Our guest today is Michael Kende. He has a Ph.D. in economics from MIT and is a Digital Development consultant at the World Bank Group, a Senior Advisor at Analysys Mason, and the Board Chair of the Datasphere Initiative and until recently Chief Economist of the Internet Society. He has done a significant amount of work on promoting Internet development in emerging regions around the world. He works on the economics of cybersecurity, as a means to reduce data breaches and increase trust in the Internet.
The Internet has brought us numerous free services like contacting people, creating online content, video conferencing, sharing videos, communicating, and working online, but it comes at a price, as the data we put online, some of it very personal, raises privacy issues, makes us vulnerable to cyberattacks and results in a concentration of power in large companies and governments. He talks about trust and the privacy paradox and the “flip side” of free services that internet provides.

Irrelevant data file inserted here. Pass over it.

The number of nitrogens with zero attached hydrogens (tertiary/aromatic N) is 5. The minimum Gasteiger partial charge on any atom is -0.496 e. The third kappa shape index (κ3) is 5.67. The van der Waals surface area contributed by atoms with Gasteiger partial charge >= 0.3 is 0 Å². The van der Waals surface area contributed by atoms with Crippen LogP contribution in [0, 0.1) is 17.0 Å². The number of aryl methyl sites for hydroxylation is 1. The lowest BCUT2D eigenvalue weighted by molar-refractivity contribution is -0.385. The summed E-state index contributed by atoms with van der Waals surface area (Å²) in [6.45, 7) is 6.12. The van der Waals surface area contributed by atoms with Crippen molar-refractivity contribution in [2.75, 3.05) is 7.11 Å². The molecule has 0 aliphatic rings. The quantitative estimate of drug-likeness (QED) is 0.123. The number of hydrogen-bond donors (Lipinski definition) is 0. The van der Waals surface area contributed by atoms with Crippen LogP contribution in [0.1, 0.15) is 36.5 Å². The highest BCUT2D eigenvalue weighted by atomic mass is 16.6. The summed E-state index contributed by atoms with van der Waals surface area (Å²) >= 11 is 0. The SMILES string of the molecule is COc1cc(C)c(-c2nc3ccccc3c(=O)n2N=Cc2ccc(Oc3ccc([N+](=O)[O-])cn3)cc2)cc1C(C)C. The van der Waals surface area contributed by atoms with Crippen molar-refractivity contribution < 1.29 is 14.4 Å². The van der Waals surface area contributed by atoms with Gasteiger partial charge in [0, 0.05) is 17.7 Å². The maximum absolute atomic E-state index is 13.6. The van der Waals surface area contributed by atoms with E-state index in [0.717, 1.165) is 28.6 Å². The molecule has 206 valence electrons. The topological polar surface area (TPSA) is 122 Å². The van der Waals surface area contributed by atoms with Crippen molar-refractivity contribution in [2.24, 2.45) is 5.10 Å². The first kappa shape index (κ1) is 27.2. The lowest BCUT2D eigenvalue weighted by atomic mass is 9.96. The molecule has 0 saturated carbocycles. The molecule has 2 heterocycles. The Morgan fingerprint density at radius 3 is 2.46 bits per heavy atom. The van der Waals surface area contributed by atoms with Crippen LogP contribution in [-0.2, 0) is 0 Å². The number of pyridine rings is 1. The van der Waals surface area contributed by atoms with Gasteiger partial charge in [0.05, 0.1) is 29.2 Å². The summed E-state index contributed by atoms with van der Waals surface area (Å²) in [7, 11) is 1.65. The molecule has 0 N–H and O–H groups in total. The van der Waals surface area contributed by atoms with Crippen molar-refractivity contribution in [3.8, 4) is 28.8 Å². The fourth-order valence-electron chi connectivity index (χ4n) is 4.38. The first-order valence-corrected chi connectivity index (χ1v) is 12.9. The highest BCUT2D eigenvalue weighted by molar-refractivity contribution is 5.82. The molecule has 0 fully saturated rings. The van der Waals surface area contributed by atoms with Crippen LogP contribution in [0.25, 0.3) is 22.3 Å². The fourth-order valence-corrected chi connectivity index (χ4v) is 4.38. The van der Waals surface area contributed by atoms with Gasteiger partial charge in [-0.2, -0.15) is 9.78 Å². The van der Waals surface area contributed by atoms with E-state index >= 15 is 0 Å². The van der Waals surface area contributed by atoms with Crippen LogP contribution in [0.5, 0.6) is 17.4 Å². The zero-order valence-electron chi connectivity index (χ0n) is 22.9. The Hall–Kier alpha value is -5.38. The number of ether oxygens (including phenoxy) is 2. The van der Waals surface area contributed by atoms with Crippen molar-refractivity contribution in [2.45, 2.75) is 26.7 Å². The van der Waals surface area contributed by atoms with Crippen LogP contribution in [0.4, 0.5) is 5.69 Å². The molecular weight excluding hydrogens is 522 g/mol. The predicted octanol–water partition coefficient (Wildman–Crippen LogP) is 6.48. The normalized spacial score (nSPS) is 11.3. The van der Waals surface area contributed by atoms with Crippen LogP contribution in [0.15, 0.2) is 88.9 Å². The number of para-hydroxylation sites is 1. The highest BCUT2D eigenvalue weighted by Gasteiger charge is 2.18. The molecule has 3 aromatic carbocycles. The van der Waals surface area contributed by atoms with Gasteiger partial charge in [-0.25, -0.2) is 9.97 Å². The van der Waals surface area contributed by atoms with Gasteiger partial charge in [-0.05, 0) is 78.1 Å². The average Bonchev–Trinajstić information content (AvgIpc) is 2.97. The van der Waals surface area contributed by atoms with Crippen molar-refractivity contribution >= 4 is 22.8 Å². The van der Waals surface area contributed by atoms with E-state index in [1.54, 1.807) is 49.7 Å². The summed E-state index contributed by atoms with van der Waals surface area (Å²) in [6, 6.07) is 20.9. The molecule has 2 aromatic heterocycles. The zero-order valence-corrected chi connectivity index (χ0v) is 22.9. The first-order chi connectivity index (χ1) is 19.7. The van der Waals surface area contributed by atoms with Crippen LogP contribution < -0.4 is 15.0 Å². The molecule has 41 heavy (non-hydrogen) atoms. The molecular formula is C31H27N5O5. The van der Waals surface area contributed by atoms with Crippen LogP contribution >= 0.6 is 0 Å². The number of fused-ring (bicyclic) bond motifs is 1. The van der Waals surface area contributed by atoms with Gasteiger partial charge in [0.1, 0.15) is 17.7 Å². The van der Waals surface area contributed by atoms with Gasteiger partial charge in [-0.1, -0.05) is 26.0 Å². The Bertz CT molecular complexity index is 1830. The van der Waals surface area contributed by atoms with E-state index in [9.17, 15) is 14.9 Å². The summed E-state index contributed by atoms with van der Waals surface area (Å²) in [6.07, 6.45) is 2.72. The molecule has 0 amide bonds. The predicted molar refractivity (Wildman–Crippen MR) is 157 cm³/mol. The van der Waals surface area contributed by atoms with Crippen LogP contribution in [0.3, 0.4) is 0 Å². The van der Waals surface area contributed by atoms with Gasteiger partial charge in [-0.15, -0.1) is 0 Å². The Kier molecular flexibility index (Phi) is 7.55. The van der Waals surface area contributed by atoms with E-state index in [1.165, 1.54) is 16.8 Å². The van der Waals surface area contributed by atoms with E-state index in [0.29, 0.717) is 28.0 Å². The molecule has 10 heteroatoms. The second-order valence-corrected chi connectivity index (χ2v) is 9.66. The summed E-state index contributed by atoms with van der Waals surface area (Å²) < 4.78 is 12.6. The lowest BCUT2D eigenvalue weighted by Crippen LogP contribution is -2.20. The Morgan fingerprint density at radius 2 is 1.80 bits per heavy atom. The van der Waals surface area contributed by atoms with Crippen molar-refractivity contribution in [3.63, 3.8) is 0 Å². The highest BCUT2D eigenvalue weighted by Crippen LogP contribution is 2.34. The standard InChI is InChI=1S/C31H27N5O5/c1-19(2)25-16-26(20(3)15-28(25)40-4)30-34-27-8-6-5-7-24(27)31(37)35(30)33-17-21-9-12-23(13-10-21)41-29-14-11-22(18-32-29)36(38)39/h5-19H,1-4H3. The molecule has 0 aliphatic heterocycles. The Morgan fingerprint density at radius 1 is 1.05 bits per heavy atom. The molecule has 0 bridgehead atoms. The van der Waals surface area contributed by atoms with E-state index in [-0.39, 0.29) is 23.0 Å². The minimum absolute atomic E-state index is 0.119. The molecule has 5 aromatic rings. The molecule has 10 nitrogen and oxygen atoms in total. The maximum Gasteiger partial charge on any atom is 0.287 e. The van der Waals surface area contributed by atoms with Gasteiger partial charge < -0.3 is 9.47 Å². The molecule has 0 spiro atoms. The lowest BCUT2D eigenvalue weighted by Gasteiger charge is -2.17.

The way to grow trust is through technology and regulation, giving the example of the automobile industry where in the 60ties there were no safety regulations until Ralph Nader’s book in 1965 “Unsafe at Any Speed”. He talks about the European GDPR Directive, the Data Sphere Initiative, the privacy paradox, and contact tracing apps like the Ehteraz app Qatar required people to use during the Soccer World Cup.
Asked about the Internet of Things (IoT), says Michael that he doesn’t think all of the lessons of the Internet of websites and services online have been learned.